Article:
Say thank you.
Tradition states you should send out beautifully handwritten notes within a month of the wedding. While tradition sometimes talks a load of crap, it’s only right to express timely gratitude to your generous guests, so make it easy for yourselves by planning ahead so you have all the information and stationery ready. You could do a few every day for a week, or sit down with some wine and wedding cake and get them all done and dusted in one sitting.

Sort that wedding album.
As soon as the photographer sends you the pictures, you’ll need to set about choosing which ones you want in your album or up on your wall. Get ready for some serious shortlisting and whittling down of a massive longlist of shots! It’s a long but enjoyable task as you and your partner can look back on the day and notice all the bits you may have missed while being the fabulous hosts.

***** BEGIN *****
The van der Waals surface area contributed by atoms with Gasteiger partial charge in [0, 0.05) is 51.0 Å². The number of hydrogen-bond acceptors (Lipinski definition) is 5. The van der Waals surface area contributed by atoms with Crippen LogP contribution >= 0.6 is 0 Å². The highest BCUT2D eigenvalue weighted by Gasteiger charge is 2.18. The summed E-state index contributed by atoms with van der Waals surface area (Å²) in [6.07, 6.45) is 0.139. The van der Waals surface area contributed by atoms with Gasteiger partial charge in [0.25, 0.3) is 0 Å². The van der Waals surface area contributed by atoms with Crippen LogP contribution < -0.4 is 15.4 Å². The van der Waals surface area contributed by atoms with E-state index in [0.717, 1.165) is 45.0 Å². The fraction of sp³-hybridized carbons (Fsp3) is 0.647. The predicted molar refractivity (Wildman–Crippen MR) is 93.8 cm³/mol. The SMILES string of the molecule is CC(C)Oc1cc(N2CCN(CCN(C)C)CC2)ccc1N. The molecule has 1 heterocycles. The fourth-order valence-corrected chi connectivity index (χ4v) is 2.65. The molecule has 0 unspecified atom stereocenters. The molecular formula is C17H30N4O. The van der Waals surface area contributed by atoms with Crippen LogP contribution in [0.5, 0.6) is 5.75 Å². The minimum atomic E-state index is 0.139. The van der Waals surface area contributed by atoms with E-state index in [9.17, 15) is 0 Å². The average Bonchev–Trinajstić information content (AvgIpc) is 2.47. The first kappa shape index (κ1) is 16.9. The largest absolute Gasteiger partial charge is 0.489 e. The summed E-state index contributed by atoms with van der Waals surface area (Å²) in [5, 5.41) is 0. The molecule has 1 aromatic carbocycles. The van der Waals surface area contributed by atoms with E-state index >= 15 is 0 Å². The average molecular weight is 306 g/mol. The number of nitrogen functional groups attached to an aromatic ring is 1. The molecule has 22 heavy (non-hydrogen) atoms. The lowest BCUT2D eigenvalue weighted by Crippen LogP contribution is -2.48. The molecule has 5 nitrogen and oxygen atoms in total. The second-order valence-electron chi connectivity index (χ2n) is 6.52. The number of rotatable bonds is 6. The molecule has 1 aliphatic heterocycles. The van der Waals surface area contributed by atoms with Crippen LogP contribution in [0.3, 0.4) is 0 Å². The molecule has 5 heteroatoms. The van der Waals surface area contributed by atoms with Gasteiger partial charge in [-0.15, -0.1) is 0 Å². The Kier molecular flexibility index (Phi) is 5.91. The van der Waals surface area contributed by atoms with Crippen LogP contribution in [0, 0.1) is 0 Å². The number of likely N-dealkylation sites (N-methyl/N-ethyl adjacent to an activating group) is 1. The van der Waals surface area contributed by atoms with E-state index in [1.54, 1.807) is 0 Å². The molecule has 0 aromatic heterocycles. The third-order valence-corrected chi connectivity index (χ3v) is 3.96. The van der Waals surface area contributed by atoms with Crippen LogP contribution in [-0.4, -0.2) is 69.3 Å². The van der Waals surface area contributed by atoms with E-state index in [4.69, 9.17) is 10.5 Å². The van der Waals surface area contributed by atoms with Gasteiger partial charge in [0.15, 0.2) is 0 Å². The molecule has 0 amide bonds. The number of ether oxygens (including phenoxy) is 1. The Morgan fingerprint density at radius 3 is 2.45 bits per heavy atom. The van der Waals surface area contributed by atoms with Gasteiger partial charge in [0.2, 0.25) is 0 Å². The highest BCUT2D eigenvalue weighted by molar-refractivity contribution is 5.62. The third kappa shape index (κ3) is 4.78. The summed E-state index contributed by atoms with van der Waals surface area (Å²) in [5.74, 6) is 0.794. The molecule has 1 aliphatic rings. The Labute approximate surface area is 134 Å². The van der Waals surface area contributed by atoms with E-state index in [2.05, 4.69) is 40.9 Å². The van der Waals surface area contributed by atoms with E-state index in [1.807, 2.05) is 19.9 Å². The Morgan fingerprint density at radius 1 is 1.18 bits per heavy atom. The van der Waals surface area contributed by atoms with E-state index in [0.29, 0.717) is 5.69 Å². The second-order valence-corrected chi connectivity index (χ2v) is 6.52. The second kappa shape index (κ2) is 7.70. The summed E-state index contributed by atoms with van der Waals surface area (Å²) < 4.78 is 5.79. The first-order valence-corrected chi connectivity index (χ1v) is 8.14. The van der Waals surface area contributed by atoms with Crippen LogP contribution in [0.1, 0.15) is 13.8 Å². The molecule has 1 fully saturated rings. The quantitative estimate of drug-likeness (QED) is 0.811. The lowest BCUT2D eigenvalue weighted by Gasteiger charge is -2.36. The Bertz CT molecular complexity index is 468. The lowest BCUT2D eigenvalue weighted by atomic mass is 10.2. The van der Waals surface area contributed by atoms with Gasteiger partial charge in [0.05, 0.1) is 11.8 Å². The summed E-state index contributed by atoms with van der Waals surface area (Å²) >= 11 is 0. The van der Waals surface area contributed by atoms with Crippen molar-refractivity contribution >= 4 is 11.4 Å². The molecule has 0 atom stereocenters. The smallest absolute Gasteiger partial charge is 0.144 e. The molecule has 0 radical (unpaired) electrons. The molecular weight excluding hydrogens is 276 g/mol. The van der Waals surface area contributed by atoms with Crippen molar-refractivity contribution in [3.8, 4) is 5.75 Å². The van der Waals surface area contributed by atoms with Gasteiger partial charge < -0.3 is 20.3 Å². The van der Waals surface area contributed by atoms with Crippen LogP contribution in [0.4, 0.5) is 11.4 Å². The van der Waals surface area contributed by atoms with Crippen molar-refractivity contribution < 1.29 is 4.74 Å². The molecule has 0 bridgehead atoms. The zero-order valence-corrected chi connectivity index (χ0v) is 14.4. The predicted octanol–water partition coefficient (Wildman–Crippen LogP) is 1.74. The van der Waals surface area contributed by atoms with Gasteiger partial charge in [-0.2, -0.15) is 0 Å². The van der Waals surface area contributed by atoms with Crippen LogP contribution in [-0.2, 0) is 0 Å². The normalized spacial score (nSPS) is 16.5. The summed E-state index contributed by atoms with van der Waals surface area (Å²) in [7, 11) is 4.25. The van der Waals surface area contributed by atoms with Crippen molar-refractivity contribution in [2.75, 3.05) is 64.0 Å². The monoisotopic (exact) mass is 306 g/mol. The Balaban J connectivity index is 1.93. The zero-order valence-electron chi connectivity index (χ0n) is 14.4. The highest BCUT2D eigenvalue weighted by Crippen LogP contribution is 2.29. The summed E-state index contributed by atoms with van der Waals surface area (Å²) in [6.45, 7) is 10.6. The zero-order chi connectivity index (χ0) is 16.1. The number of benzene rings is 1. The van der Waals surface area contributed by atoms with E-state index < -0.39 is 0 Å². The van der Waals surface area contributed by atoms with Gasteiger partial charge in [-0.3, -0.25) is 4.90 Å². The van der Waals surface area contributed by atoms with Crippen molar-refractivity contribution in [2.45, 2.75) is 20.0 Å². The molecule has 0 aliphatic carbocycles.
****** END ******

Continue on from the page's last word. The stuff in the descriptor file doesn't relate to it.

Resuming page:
Look to the future.
Post-wedding can be a time of mixed feelings and a sense of limbo as you no longer have that build-up and the flurry of activity you were immersed in only a few days ago. If you find that you’re feeling a bit flat, remind yourself but this is only the beginning of your new life as a married couple. Make some new plans (both as a couple and as individuals) that you can look forward to in this exciting new chapter.

Whether you’re selling your outfits on or preserving them, get them professionally cleaned. And in fact, those aren’t the only two options. You could donate your outfits to charity, Frame an element of your outfit, trash it with a ‘trash the dress’ style photoshoot (Doesn’t have to feature a dress!).

Review your suppliers.